Following up Part I of our National Poetry Month feminist playlist, we would like to present Part II – on the very last day of April. That’s right, we’re closing out the cruelest month with a celebration of sounds by folks who look to our poets for inspiration.
These playlists are a part of our ongoing attempt to gather and give space to feminist music.
Check out the project in its entirety here: Unsweetened: A Playlist for a Feminist Future on Spotify.
“Phenomenal Woman,” Laura Mvula
Once again, Maya Angelou for the inspiration. From Angelou’s “Phenomenal Woman”: “Pretty women wonder where my secret lies.”
“Compassion,” Lucinda Williams
Lucinda Williams adapted this song from her father’s poem by the same name. Flannery O’Connor mentored Miller Williams, and young Lucinda Williams grew up visiting O’Connor’s Milledgeville home – writing poems in the garden.
From the Miller Williams’ “Compassion”: “You do not know what wars are going on where spirit meets the bone.”
“Stay Gold,” First Aid Kit
Swedish folk duo First Aid Kit wrote this song with Robert Frost’s iconic poem “Nothing Gold Can Stay.” How do you enjoy a moment when you know it can’t last.
“Xanadu,” Olivia Newton-John
Samuel Taylor Coleridge or Kubla Khan wouldn’t know what to make of Olivia Newton-John, E.L.O., or the romantic fantasy musical, Xanadu, but what a wonderfully weird song about a cool nightclub – and the “everlasting world” it somehow represents.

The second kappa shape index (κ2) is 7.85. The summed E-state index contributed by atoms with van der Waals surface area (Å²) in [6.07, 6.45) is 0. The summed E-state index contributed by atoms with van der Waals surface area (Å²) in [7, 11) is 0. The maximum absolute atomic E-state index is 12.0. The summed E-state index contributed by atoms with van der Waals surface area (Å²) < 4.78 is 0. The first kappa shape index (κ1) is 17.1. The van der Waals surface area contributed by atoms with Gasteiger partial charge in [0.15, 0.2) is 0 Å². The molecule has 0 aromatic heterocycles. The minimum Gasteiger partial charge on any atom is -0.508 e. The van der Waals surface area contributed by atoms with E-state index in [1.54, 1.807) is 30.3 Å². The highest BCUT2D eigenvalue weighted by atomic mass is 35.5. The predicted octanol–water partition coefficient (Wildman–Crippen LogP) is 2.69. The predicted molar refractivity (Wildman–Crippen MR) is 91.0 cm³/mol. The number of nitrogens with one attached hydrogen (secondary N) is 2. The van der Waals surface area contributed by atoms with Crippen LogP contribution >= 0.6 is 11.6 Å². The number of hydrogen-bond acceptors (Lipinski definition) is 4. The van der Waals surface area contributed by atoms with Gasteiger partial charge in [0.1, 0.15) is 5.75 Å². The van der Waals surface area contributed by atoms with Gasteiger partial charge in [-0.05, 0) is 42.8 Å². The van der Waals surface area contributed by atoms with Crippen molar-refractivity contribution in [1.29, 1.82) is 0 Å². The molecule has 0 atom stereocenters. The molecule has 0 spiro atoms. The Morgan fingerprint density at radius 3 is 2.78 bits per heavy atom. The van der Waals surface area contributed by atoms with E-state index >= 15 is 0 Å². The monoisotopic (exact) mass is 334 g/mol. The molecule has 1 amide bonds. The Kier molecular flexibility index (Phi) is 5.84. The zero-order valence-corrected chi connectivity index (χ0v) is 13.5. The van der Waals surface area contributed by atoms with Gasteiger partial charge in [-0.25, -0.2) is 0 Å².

“I Love My Jean,” Camera Obscura
Camera Obscura’s Tracyanne Campbell adapted this song from fellow Scots Robert Burns’ poem of the same title.
“Enivrez Vous,” Stereolab
“Enivrez-vouz” features Stereolab’s Lætitia Sadier reading the most Baudelaire poem over the most dreamy indie rock. “Il faut être toujours ivre. Tout est là: c’est l’unique question.” Translation: Always be drunk. Therein lies everything: it’s all that matters.”
“Guantanamera,” Celia Cruz
Inspired by poet and hero of the Cuban revolution José Martí’s poem about a “sincere man,” the song has become an anthem in its native Cuba, a freedom song for American anti-war protesters, and even part of a jingle for a Swedish recycling campaign. Here, Cuban singer Celia Cruz sings “Guantanamera.”
“When Ure Heart Turns Cold,” Sonia Sanchez
Poet of the Black Arts Movement Sonia Sanchez reads a poem by Tupac Shakur.
If you like these songs, you will love the playlist.